How Effective Is Overcurrent Protection in the Tap Rules?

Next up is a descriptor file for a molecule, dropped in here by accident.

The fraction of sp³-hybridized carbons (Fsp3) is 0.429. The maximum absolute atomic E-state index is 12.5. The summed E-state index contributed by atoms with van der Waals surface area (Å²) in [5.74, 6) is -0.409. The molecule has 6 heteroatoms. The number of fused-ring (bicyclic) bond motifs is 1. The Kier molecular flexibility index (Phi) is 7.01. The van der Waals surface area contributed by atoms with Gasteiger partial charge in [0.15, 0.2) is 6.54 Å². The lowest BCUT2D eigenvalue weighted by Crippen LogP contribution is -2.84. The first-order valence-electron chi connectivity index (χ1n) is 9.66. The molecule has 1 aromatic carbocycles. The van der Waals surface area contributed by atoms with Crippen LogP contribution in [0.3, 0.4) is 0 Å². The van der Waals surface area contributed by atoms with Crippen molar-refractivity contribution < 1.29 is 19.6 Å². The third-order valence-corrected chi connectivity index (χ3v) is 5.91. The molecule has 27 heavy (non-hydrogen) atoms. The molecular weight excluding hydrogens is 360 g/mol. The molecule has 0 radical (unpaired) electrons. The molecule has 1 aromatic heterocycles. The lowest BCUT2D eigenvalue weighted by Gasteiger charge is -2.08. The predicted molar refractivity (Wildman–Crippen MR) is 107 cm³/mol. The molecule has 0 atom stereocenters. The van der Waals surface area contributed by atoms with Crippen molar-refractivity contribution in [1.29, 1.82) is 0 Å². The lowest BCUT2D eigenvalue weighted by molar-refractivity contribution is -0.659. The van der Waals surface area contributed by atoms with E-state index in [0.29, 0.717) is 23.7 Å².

The location in the circuit of the overcurrent protection permitted in the tap rules of Sec. 240-21 raises some questions regarding the effectiveness of the overcurrent protection. Overcurrent protection of conductors has three purposes: protection against short circuits, protection against ground faults, and protection against overload. All taps permitted by Section 240-21 (a) through (g) provide short-circuit and ground-fault protection to some degree by virtue of overcurrent protection ahead of the taps. Let’s look at each to determine the effectiveness of this overcurrent protection. (a) Branch-Circuit Taps. This reference to Sec. 210-19 recognizes 20-ampere taps to 50-ampere range circuits, large enough for the load, and no longer than necessary for servicing. Also recognized are: 18-inch taps having an ampacity of 15 where tapped from circuits less than 40 amperes, and 20 amperes tapped from 40- or 50-ampere circuits, and feeding individual lampholders or fixtures; high-temperature taps 18 inches to 6 feet in length to a recessed fixture per Sec. 410-67; taps not over 18 inches long to individual outlets other than receptacle outlets; infrared lamp industrial heating appliances; and nonheating leads of deicing and snow-melting cables and mats. These nonheating leads not having a grounded sheath or braid must be enclosed in raceways. All of these permitted taps obviously have overcurrent protection ahead of them, which will open in the case of a short-circuit or ground-fault, and in each case the smaller conductor is required to be adequate for the load. Now comes the questionable part. Sec. 210-19(d) Exception No. 2 refers to Sec. 240-4 for protection of cords and fixture wire, where (a) requires that cords and fixture wires be protected at their ampacities. Section 240-4 (b)(1) recognizes the use of cord smaller than the circuit to which they are connected, as part of listed appliances or portable lamps. Again, no problem, for these appliances or lamps will have been investigated by a recognized testing laboratory, and the cords are limited in length. Sec. 240-4(b)(2) covers fixture wiretapped from branch circuits. Fixture wires are permitted for Class 1 circuits, Art. 725, and Fire Alarm circuits, Art. 760). Up to 50 feet run length of No. 18 or 100 feet run length of No. 16 may be tapped from a 20-ampere branch circuit. Will the overcurrent device open promptly in case of a short circuit or ground fault at the far end of the run? Maybe. Under Sec. 240-4(b)(3), a listed No. 16 extension cord of any length can be tapped from a 20-ampere branch circuit. These long cords can easily be overloaded; a No. 16 cord with an ampacity of 10 fed from a branch circuit protected at 20 amperes. The likelihood of the branch circuit overcurrent device opening on a ground fault or short- circuit at the far end of a No. 16 cord is certainly questionable. A 100-foot run results in a length of No. 16 fixture wire, out and back, of 200 feet. At a resistance of about 5 Ohms per 1,000 feet (from Table 8, Chapter 9) the resistance of 200 feet of No. 16 is 1 Ohm, giving a short- circuit current at 120 volts of 120 amperes. The magnetic trip of a 20-ampere circuit breaker starts to trip at about 10 times the breaker rating, or 200 amperes, so it will not trip at 120 amperes. That leaves the thermal element of the circuit breaker to open this circuit, which could take enough time for the short circuit to start a fire. You might expect a short circuit or ground fault will unleash the floodgate of available fault current, but note that a 1978 Underwriters Laboratories (UL) survey showed that the available fault current at receptacles in dwellings was under 200 amperes in about a third of the cases and under 300 amperes in the next third. Moving to 240-21(b), Feeder Taps, the 10-foot tap is found under (b)(1). Supplying a 30-ampere ex-op switch from a large feeder in an auxiliary gutter would be impossible if the overcurrent protection had to be located where the conductors receive their supply. The 10-foot tap makes this practical. The tap conductors must be sized for the load and not less than the rating of the device supplied or the rating of the overcurrent device supplied. This takes care of overloading the tap conductors. The tap conductors can not exceed 10 feet in length, and must be enclosed in raceway, which minimizes the possibility of short circuits and grounds. Beginning with the 1990 NEC, field-installed tap conductors must be no smaller than 10 percent of the overcurrent protection ahead of the feeder. Thus, a No. 10 copper tap with an ampacity of 30 cannot be tapped from a feeder having overcurrent protection rated over 300 amperes. These taps usually terminate in a circuit breaker or a fused switch, which will protect the tap against overload, and many of the other loads require their own overcurrent protection: Panelboards [384-16(a) & (b)] and Motor Control Centers [430-94]. Are these tap conductors protected? Reasonably so. Next time we will look at the rest of the taps permitted by Section 240-241. SCHWAN is an electrical code consultant in Hayward, Calif. He can be reached at

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